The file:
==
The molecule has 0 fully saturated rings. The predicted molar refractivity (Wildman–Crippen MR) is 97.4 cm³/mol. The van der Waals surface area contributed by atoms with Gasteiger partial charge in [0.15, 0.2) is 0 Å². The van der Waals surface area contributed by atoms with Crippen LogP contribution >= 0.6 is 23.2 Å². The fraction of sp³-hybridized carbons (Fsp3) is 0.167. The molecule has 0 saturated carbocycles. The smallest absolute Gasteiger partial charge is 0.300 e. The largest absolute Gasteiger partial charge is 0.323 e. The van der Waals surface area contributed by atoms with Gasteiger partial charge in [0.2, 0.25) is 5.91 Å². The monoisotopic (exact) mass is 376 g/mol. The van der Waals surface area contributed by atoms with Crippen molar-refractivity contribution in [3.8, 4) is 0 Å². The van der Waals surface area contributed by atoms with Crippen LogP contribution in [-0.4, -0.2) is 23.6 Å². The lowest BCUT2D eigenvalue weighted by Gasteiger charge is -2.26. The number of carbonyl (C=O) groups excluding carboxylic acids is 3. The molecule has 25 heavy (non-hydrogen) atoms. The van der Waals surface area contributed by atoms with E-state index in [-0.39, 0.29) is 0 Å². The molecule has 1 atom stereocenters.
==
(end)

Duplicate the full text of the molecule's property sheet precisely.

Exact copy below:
The molecule has 0 fully saturated rings. The predicted molar refractivity (Wildman–Crippen MR) is 97.4 cm³/mol. The van der Waals surface area contributed by atoms with Gasteiger partial charge in [0.15, 0.2) is 0 Å². The van der Waals surface area contributed by atoms with Crippen LogP contribution >= 0.6 is 23.2 Å². The fraction of sp³-hybridized carbons (Fsp3) is 0.167. The molecule has 0 saturated carbocycles. The smallest absolute Gasteiger partial charge is 0.300 e. The largest absolute Gasteiger partial charge is 0.323 e. The van der Waals surface area contributed by atoms with Gasteiger partial charge in [0.2, 0.25) is 5.91 Å². The monoisotopic (exact) mass is 376 g/mol. The van der Waals surface area contributed by atoms with Crippen molar-refractivity contribution in [3.8, 4) is 0 Å². The van der Waals surface area contributed by atoms with Crippen LogP contribution in [-0.4, -0.2) is 23.6 Å². The lowest BCUT2D eigenvalue weighted by Gasteiger charge is -2.26. The number of carbonyl (C=O) groups excluding carboxylic acids is 3. The molecule has 25 heavy (non-hydrogen) atoms. The van der Waals surface area contributed by atoms with E-state index in [-0.39, 0.29) is 0 Å². The molecule has 1 atom stereocenters.